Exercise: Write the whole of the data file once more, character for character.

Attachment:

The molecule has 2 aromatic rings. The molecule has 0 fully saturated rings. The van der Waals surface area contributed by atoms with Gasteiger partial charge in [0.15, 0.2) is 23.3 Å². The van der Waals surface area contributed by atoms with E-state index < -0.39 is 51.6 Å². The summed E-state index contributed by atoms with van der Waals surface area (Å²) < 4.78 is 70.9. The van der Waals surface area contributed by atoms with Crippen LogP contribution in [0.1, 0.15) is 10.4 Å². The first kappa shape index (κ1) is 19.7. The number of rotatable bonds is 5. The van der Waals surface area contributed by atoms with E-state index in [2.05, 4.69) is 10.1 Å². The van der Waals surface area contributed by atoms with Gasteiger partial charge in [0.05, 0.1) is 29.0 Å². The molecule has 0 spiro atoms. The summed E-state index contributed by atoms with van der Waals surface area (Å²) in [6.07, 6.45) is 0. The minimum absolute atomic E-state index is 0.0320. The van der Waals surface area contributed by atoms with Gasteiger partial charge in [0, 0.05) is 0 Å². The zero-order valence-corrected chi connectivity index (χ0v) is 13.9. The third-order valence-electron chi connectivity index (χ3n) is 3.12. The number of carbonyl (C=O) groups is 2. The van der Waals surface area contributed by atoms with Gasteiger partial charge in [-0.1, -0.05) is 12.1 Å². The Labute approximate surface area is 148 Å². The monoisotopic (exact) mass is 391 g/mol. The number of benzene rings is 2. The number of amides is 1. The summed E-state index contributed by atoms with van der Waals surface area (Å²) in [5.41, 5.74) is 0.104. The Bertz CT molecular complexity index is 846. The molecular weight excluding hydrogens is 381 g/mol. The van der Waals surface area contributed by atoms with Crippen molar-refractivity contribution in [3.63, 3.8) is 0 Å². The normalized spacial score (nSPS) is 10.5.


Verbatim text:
The molecule has 2 aromatic rings. The molecule has 0 fully saturated rings. The van der Waals surface area contributed by atoms with Gasteiger partial charge in [0.15, 0.2) is 23.3 Å². The van der Waals surface area contributed by atoms with E-state index < -0.39 is 51.6 Å². The summed E-state index contributed by atoms with van der Waals surface area (Å²) < 4.78 is 70.9. The van der Waals surface area contributed by atoms with Crippen LogP contribution in [0.1, 0.15) is 10.4 Å². The first kappa shape index (κ1) is 19.7. The number of rotatable bonds is 5. The van der Waals surface area contributed by atoms with E-state index in [2.05, 4.69) is 10.1 Å². The van der Waals surface area contributed by atoms with Gasteiger partial charge in [0.05, 0.1) is 29.0 Å². The molecule has 0 spiro atoms. The summed E-state index contributed by atoms with van der Waals surface area (Å²) in [6.07, 6.45) is 0. The minimum absolute atomic E-state index is 0.0320. The van der Waals surface area contributed by atoms with Gasteiger partial charge in [0, 0.05) is 0 Å². The zero-order valence-corrected chi connectivity index (χ0v) is 13.9. The third-order valence-electron chi connectivity index (χ3n) is 3.12. The number of carbonyl (C=O) groups is 2. The van der Waals surface area contributed by atoms with Gasteiger partial charge in [-0.1, -0.05) is 12.1 Å². The Labute approximate surface area is 148 Å². The monoisotopic (exact) mass is 391 g/mol. The number of benzene rings is 2. The number of amides is 1. The summed E-state index contributed by atoms with van der Waals surface area (Å²) in [5.41, 5.74) is 0.104. The Bertz CT molecular complexity index is 846. The molecular weight excluding hydrogens is 381 g/mol. The van der Waals surface area contributed by atoms with Crippen molar-refractivity contribution in [3.63, 3.8) is 0 Å². The normalized spacial score (nSPS) is 10.5.